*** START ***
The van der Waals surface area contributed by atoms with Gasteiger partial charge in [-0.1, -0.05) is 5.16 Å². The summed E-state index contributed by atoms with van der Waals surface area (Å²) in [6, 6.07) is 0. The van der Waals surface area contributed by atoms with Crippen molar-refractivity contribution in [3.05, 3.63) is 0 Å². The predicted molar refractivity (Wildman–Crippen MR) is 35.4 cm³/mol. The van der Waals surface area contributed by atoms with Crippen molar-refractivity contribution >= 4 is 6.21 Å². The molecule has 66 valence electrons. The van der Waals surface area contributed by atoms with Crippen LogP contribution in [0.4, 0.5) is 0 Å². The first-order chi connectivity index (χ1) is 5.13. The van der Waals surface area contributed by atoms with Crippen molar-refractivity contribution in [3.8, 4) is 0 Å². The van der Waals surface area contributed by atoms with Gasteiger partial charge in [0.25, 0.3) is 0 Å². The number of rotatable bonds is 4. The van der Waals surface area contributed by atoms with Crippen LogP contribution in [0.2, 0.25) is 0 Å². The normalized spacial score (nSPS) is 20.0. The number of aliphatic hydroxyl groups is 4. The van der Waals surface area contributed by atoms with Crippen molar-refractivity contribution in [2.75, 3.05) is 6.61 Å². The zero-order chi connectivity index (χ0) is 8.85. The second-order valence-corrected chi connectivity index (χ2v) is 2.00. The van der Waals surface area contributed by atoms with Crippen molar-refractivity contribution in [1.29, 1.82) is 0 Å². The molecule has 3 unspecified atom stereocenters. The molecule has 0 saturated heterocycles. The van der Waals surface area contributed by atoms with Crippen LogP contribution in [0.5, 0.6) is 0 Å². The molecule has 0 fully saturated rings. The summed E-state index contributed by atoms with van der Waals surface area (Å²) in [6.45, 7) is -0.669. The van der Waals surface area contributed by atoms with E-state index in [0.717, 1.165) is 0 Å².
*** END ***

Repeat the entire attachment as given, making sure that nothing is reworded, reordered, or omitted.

The van der Waals surface area contributed by atoms with Gasteiger partial charge in [-0.1, -0.05) is 5.16 Å². The summed E-state index contributed by atoms with van der Waals surface area (Å²) in [6, 6.07) is 0. The van der Waals surface area contributed by atoms with Crippen molar-refractivity contribution in [3.05, 3.63) is 0 Å². The predicted molar refractivity (Wildman–Crippen MR) is 35.4 cm³/mol. The van der Waals surface area contributed by atoms with Crippen molar-refractivity contribution >= 4 is 6.21 Å². The molecule has 66 valence electrons. The van der Waals surface area contributed by atoms with Crippen LogP contribution in [0.4, 0.5) is 0 Å². The first-order chi connectivity index (χ1) is 5.13. The van der Waals surface area contributed by atoms with Crippen molar-refractivity contribution in [3.8, 4) is 0 Å². The van der Waals surface area contributed by atoms with Gasteiger partial charge in [0.25, 0.3) is 0 Å². The number of rotatable bonds is 4. The van der Waals surface area contributed by atoms with Crippen LogP contribution in [0.2, 0.25) is 0 Å². The normalized spacial score (nSPS) is 20.0. The number of aliphatic hydroxyl groups is 4. The van der Waals surface area contributed by atoms with Crippen molar-refractivity contribution in [2.75, 3.05) is 6.61 Å². The zero-order chi connectivity index (χ0) is 8.85. The second-order valence-corrected chi connectivity index (χ2v) is 2.00. The van der Waals surface area contributed by atoms with Crippen molar-refractivity contribution in [1.29, 1.82) is 0 Å². The molecule has 3 unspecified atom stereocenters. The molecule has 0 saturated heterocycles. The van der Waals surface area contributed by atoms with Crippen LogP contribution in [0.5, 0.6) is 0 Å². The molecule has 0 fully saturated rings. The summed E-state index contributed by atoms with van der Waals surface area (Å²) in [6.45, 7) is -0.669. The van der Waals surface area contributed by atoms with E-state index in [0.717, 1.165) is 0 Å².